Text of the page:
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Sunday, December 28, 2008

Throughout the New York City and Long Island Area Concern Increases Over Teacher-Tenure Laws

Alarm over planned changes to teacher-tenure laws
BY JOHN HILDEBRAND,, April 3, 2008

Long Island's school board leaders are raising alarms over changes in teacher-tenure laws now being negotiated in Albany - changes they say could potentially tie their hands in evaluating teachers based on students' academic performance.

As proposed, the legal changes would specify criteria for judging teachers' performance - for example, through reviews of their work by other teachers - without stating that supervisors could choose other criteria as well. School board members and administrators say this could lead to court decisions blocking their authority to use test scores as part of teacher evaluations.

"It takes away local control, and that's what scares us," said Stephen Witt, a Hewlett- Woodmere board member and former director of the New York State School Boards Association.

Teacher representatives deny this. Nonetheless, what began three months ago as a fight over teachers' job performance in New York City now has spread across the state.

"What concerns me is that this came up very, very quickly," said Dan Tomaszewski, the board president in Longwood. A former teacher himself, Tomaszewski says substantially more time is needed to debate the proposed changes.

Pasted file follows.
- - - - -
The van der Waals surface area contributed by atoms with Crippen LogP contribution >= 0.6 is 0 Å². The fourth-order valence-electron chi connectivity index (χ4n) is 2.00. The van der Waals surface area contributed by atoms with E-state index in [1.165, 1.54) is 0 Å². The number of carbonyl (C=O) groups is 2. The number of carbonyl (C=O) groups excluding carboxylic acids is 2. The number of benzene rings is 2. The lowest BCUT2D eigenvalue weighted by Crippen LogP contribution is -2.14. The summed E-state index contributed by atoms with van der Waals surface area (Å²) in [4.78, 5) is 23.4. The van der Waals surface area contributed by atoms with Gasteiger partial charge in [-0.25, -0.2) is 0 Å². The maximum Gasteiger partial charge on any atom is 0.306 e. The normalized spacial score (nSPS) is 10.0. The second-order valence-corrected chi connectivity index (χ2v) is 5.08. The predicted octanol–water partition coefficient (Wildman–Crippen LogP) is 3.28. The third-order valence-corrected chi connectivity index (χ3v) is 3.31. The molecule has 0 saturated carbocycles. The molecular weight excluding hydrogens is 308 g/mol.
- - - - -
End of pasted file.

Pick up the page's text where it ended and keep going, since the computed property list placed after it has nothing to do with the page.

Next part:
Time could be drawing short, however. The tenure proposals are part of state budget bills including billions of dollars in school aid, and lawmakers are under pressure to act on those measures quickly because the April 1 deadline for approval has already passed.

Both the State Assembly and Senate have approved the tenure changes in separate bills but have not yet given their final OK. Lawmakers yesterday were reluctant to publicly discuss negotiations.

However, one Senate source said, "I think there's an intent to come to some sort of consensus now that will satisfy everyone."

Under current law, teachers typically obtain job tenure after three years' employment. Once tenured, they cannot be fired for cause without due-process hearings. Nearly 40,000 public school teachers work on the Island; several thousand obtain tenure each year.

The current fight started in January, when New York City officials unveiled plans to measure teachers' work through students' improvement on standardized tests. Teacher unions sought to block that move by seeking legislation that would specify certain criteria to be used in tenure decisions, while leaving the choice of other criteria to the state Board of Regents.

Richard Iannuzzi(pictured above), president of the New York State United Teachers Union, yesterday accused school board representatives of being alarmists, adding that they should be spending more time talking about financial aid to impoverished districts.

Said Iannuzzi: "To the school boards, the sky is falling."